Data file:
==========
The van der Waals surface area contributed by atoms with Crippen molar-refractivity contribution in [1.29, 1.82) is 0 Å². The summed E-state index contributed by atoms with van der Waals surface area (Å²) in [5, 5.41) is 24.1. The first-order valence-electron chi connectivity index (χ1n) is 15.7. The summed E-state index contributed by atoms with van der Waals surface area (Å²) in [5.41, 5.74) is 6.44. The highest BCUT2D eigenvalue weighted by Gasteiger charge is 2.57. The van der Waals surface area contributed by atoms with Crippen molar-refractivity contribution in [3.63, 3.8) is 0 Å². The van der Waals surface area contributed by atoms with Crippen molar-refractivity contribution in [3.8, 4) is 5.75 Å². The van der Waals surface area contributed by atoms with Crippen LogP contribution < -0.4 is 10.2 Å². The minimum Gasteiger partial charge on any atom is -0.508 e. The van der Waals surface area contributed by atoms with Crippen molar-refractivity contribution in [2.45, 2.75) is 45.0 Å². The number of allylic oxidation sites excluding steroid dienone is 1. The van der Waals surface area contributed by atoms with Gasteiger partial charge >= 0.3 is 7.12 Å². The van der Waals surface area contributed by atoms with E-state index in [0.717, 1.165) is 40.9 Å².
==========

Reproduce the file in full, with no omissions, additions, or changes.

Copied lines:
The van der Waals surface area contributed by atoms with Crippen molar-refractivity contribution in [1.29, 1.82) is 0 Å². The summed E-state index contributed by atoms with van der Waals surface area (Å²) in [5, 5.41) is 24.1. The first-order valence-electron chi connectivity index (χ1n) is 15.7. The summed E-state index contributed by atoms with van der Waals surface area (Å²) in [5.41, 5.74) is 6.44. The highest BCUT2D eigenvalue weighted by Gasteiger charge is 2.57. The van der Waals surface area contributed by atoms with Crippen molar-refractivity contribution in [3.63, 3.8) is 0 Å². The van der Waals surface area contributed by atoms with Crippen molar-refractivity contribution in [3.8, 4) is 5.75 Å². The van der Waals surface area contributed by atoms with Crippen LogP contribution < -0.4 is 10.2 Å². The minimum Gasteiger partial charge on any atom is -0.508 e. The van der Waals surface area contributed by atoms with Crippen molar-refractivity contribution in [2.45, 2.75) is 45.0 Å². The number of allylic oxidation sites excluding steroid dienone is 1. The van der Waals surface area contributed by atoms with Gasteiger partial charge >= 0.3 is 7.12 Å². The van der Waals surface area contributed by atoms with E-state index in [0.717, 1.165) is 40.9 Å².